Fourthly, Kahlon’s number two – Major General (res.)Yoav Galant – is much more likely to have a say in Israel’s defense policy with Labor’s Amos Yadlin as defense minister than with Likud’s Moshe Ya’alon or Bayit Yehudi’s Naftali Bennett.
It is reported that President Reuven Rivlin favors the establishment of a national unity government, including both the Likud and the Zionist Union as the two largest parties. The main obstacle to such a government is that after the Likud has spent the past few months mocking the Zionist Union leadership and trying to convince the voters that there is no such thing as a judicious, responsible, patriotic Left, and the Zionist Union has been arguing that “Bibi has failed in everything and must go home,” it is a little difficult to see Herzog and Netanyahu forming a government that agrees on a common approach to the cost of living and housing problems, or to dealing with Israel’s deteriorating situation in the international arena.
It is also absolutely impossible to visualize Netanyahu, who seems to believe that he is the one and only, serving under Herzog, and at least as things look at the moment, there will be no earthly reason for the president to ask Netanyahu rather than Herzog to form a national unity government.
If, however, there is no escaping a national unity government, I have a suggestion which I hope the president might consider. When Rivlin asks the various parties who they would like to see as prime minister, most of the answers he will receive will name either Netanyahu or Herzog. However, if he were to ask them who they would propose if neither Herzog nor Netanyahu are able or willing to form such a government – in other words, who is their second choice – I have little doubt that he would receive a single answer: Moshe Kahlon.
Kahlon is a moderate Likudnik, a social democrat in his socio-economic approach, who as a Mizrahi refuses to try to make hay of the Mizrahi-Ashkenazi divide, does not raise antagonism among either secular or religious Israelis, and on foreign affairs and security issues is most likely to surround himself with experts, and listen to them.
He is also the least arrogant and egomaniacal leader of any party in Israel today. Kahlon has another advantage, which is that because he does not raise antagonism, he (together with Rivlin as president) could act as a uniting figure, in a reality where hatred, which threatens to turn violent at any moment, is rife. Everyone would also welcome a prime minister who is truly “one of the people,” congenial and smiling. Postscript: As I was about to complete this article a childhood friend called up, asking me whether I thought that a vote for Yair Lapid would hurt Herzog’s chances of becoming prime minister.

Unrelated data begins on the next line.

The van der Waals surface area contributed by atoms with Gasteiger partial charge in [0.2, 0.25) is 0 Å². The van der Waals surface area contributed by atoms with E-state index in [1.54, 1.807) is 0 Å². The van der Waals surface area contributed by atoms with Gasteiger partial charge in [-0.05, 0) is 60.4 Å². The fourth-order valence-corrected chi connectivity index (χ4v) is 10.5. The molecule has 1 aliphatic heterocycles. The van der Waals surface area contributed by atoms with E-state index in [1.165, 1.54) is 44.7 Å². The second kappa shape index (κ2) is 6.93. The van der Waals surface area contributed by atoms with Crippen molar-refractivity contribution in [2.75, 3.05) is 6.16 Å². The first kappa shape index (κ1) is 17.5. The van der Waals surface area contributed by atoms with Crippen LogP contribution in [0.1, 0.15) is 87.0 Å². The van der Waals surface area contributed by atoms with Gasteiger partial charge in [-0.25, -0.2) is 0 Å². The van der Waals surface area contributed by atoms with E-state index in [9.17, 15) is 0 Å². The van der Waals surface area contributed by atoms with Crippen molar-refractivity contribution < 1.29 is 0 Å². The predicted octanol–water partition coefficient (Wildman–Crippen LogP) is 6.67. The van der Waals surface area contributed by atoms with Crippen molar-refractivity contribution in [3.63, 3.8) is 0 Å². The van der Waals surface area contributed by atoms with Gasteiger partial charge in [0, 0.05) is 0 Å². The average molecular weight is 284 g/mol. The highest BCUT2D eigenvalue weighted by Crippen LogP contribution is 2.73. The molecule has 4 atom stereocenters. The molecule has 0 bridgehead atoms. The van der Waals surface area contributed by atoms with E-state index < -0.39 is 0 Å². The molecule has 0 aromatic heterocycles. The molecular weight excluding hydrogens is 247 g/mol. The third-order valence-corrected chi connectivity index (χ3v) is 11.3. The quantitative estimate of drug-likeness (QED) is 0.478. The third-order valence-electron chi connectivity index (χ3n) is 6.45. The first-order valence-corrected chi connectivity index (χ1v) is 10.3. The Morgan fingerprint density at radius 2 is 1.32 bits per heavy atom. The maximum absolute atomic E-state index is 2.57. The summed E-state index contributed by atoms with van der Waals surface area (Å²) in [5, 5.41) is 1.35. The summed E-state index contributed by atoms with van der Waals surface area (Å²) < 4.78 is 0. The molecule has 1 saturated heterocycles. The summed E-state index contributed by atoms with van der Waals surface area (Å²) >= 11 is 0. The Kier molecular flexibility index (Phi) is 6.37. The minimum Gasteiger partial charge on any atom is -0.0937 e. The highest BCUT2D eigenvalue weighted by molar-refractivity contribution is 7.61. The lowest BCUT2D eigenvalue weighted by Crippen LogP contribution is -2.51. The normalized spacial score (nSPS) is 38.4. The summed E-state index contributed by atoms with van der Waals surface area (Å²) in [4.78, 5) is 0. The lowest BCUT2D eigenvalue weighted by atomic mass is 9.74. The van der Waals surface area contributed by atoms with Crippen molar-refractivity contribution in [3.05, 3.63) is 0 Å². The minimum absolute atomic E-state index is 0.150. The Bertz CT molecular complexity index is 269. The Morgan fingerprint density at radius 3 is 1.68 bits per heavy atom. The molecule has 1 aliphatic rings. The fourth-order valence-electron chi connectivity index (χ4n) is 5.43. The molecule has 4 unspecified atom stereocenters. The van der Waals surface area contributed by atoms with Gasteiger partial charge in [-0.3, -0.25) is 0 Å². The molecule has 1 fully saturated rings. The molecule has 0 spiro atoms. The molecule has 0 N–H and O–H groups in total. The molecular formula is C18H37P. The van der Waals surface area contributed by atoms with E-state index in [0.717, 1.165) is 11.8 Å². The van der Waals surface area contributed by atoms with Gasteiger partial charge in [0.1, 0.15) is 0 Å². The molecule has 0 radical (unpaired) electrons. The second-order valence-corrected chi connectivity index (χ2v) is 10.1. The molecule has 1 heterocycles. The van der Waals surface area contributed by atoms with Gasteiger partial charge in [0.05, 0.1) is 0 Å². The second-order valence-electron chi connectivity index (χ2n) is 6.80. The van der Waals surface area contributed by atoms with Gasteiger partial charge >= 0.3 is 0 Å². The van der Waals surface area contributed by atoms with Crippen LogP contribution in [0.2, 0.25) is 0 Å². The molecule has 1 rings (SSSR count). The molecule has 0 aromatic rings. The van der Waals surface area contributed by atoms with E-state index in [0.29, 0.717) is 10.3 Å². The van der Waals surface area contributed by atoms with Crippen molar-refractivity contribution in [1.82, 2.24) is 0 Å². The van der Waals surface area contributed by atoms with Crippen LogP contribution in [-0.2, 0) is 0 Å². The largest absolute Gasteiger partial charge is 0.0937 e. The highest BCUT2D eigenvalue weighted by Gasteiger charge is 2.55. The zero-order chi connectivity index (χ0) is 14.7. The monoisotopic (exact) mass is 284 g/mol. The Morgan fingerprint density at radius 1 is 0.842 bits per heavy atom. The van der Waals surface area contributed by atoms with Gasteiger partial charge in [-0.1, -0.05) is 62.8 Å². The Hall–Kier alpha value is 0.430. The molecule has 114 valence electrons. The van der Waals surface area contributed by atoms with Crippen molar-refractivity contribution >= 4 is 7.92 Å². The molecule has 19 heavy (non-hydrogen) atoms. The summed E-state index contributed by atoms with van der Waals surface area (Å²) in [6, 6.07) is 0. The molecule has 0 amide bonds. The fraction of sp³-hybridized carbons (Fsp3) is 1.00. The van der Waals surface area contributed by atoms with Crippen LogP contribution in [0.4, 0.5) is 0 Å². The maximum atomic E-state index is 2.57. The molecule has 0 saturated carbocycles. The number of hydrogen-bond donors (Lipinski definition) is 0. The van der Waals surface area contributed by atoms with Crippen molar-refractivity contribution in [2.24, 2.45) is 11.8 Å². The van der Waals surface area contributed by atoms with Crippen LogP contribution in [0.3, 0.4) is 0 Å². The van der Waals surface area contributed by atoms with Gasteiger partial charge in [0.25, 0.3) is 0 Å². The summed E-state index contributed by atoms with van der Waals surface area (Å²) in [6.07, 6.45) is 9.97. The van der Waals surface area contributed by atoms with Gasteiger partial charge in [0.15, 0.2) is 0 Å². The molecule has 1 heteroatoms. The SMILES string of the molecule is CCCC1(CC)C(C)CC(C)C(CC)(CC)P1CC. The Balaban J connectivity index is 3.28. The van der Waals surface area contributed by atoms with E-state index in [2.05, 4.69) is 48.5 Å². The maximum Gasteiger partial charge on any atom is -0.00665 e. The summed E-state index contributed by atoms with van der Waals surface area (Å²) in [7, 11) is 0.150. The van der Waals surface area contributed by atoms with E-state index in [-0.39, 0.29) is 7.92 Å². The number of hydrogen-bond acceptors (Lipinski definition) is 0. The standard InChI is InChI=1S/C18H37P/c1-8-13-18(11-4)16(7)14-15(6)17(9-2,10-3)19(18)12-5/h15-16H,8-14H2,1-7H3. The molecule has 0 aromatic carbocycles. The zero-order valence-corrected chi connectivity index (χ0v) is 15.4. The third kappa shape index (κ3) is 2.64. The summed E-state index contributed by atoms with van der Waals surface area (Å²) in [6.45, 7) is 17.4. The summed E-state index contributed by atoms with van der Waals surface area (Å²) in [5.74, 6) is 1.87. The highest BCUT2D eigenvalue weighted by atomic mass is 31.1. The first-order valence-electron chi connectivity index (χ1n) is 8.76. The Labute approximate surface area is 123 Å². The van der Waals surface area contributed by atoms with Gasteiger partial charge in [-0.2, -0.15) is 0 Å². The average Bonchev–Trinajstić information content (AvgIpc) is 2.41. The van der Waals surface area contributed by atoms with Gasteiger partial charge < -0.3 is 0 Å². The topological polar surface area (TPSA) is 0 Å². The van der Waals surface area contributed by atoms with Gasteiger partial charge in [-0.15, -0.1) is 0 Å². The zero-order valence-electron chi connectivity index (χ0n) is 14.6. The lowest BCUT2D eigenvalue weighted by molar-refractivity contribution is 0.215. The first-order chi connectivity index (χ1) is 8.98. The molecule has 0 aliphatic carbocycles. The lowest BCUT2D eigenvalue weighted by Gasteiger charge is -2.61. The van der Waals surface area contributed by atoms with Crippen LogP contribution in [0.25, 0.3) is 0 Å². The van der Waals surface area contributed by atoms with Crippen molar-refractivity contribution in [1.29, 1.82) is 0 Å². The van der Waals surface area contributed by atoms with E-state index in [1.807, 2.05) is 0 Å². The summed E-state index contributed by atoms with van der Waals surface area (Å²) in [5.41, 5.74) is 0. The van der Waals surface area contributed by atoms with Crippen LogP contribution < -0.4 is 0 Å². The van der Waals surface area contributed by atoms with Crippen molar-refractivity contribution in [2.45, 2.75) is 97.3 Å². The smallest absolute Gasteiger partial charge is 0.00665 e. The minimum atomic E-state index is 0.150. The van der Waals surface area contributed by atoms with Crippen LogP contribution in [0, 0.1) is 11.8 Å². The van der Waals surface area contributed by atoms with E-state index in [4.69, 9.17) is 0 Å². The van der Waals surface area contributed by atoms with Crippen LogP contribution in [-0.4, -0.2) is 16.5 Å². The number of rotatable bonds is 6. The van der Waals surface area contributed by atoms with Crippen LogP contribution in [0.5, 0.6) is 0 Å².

My answer was that since I believe that Netanyahu does not want Lapid in a government he might form, and since a national unity government including the Zionist Union and the Likud could do without Yesh Atid, the only governments Lapid would surely be part of were ones headed by Herzog or Kahlon.
I added that my problem with Lapid is that he is an arrogant bigmouth who does not respect the fact that we remember his performance as finance minister, even though his heart is certainly in the right place.
His main virtues – all of which Herzog lacks – are good looks, charisma and a radio-friendly voice.
However, if I were to decide to vote for a Center party, I would prefer Koolanu to Yesh Atid, because I believe that Kahlon has more integrity and humility than Lapid. Nevertheless, I can appreciate the fact that affluent, professional Ashkenazim feel more at home with Lapid than with Kahlon.